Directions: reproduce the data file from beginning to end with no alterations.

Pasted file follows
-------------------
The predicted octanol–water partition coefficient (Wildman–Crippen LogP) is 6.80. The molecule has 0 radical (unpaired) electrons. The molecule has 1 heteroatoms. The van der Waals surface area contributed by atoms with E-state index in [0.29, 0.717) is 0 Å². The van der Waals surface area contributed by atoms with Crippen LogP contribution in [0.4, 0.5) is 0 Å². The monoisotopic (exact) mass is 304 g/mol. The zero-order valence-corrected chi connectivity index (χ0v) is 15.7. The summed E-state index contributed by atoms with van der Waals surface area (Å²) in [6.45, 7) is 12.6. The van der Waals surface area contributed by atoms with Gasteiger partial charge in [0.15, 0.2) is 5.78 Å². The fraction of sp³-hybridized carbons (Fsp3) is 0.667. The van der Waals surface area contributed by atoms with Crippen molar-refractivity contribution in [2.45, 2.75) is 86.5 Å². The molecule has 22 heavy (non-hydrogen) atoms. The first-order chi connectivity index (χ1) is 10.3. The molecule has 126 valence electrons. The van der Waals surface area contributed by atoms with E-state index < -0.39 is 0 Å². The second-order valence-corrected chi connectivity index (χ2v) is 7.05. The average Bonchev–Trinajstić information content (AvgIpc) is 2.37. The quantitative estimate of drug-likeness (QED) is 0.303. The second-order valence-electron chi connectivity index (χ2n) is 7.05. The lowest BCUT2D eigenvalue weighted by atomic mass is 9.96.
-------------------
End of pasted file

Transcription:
The predicted octanol–water partition coefficient (Wildman–Crippen LogP) is 6.80. The molecule has 0 radical (unpaired) electrons. The molecule has 1 heteroatoms. The van der Waals surface area contributed by atoms with E-state index in [0.29, 0.717) is 0 Å². The van der Waals surface area contributed by atoms with Crippen LogP contribution in [0.4, 0.5) is 0 Å². The monoisotopic (exact) mass is 304 g/mol. The zero-order valence-corrected chi connectivity index (χ0v) is 15.7. The summed E-state index contributed by atoms with van der Waals surface area (Å²) in [6.45, 7) is 12.6. The van der Waals surface area contributed by atoms with Gasteiger partial charge in [0.15, 0.2) is 5.78 Å². The fraction of sp³-hybridized carbons (Fsp3) is 0.667. The van der Waals surface area contributed by atoms with Crippen molar-refractivity contribution in [2.45, 2.75) is 86.5 Å². The molecule has 22 heavy (non-hydrogen) atoms. The first-order chi connectivity index (χ1) is 10.3. The molecule has 126 valence electrons. The van der Waals surface area contributed by atoms with E-state index < -0.39 is 0 Å². The second-order valence-corrected chi connectivity index (χ2v) is 7.05. The average Bonchev–Trinajstić information content (AvgIpc) is 2.37. The quantitative estimate of drug-likeness (QED) is 0.303. The second-order valence-electron chi connectivity index (χ2n) is 7.05. The lowest BCUT2D eigenvalue weighted by atomic mass is 9.96.